Today, Dr. Kimmaliardjuk has learned that she can let her true self shine through and still be successful at what she does.

“If a young woman out there wants to be a surgeon, then she can be a surgeon and she doesn’t have to be a certain way to be good at it,” she says.

Regardless of outcomes, it’s important for women to never lose their drive along the way, says Denise Pickett, the New York-based chief risk officer for American Express.

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“I’ve started to realize the importance of articulating your ambition as a woman,” she says. “To be ambitious about being your best self and advocating for other people, particularly other women, if you have the opportunity.”

Catalyst published a research report in July called Empowering Workplaces Combat Emotional Tax for People of Colour in Canada. The study found that women of colour experience an emotional tax, defined as feeling different from peers at work because of gender, race, and/or ethnicity, being on guard to experiences of bias, and associated effects on health, well-being and ability to thrive at work.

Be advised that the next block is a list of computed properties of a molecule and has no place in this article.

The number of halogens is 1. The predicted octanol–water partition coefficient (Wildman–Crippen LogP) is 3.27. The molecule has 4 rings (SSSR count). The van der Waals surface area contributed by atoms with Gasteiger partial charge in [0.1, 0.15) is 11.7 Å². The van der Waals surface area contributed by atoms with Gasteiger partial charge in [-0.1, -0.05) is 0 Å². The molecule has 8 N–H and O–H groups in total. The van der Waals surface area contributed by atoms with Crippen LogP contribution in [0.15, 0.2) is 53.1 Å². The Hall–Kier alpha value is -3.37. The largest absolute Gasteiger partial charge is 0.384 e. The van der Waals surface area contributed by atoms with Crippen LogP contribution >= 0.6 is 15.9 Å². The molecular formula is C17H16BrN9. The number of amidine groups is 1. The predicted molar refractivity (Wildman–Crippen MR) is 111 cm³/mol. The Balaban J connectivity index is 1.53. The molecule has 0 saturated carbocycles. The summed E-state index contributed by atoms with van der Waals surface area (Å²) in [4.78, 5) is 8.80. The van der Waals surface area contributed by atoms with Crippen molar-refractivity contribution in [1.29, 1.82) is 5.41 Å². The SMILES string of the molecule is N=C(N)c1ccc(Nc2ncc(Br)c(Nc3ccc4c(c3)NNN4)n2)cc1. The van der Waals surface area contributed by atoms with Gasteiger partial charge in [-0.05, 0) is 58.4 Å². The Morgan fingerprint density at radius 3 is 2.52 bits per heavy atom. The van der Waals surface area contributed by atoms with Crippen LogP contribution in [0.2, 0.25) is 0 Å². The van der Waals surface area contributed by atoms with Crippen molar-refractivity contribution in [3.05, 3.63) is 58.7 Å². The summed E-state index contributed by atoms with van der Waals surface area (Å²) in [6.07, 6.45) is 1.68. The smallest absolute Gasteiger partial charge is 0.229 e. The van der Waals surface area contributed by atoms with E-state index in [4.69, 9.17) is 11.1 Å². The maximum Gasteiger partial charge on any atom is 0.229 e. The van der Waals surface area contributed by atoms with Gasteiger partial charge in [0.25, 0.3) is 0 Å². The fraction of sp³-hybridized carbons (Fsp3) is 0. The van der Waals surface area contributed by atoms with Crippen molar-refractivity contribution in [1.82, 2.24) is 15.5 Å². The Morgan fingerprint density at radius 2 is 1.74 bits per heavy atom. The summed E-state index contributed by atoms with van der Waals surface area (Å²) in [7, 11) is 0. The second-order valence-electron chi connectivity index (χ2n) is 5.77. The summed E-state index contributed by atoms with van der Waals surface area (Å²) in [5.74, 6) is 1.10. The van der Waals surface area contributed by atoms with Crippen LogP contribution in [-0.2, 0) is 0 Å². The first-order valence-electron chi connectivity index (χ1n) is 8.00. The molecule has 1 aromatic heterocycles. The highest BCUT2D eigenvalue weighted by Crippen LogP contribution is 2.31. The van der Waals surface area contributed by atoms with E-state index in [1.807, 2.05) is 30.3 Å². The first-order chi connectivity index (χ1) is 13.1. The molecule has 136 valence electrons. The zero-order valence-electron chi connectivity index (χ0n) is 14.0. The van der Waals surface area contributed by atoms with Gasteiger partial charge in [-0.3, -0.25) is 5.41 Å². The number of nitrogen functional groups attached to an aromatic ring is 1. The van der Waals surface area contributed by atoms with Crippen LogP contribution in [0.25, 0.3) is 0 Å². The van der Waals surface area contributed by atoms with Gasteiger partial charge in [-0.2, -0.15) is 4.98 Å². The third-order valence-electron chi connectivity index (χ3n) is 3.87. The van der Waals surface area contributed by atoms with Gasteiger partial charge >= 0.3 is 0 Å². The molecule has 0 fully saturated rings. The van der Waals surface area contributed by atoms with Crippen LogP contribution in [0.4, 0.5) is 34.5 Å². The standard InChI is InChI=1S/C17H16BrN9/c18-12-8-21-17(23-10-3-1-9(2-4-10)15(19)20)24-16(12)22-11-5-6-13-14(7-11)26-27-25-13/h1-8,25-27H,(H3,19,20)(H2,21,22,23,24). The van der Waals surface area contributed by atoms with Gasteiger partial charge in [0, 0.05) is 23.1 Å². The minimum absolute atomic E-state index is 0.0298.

The best way Canadian employers can counter this tax? By creating empowering work environments for their employees.

Women are still up against some inherent biases, van Biesen says. “These can be formed because of where you were born, how you were raised, the media you consume – all these things add up – and though we often don’t know we carry them, these biases inform our decision-making.

“More and more women are entering and excelling in what have historically been male-dominated workplaces. As women rise in these organizations and industries, they become incredibly powerful role models for the generations of women coming up behind them, helping to overcome one of the most pernicious issues in the fight for gender equality: you can’t be it if you can’t see it.”


Advertising feature produced by Globe Content Studio. The Globe’s editorial department was not involved.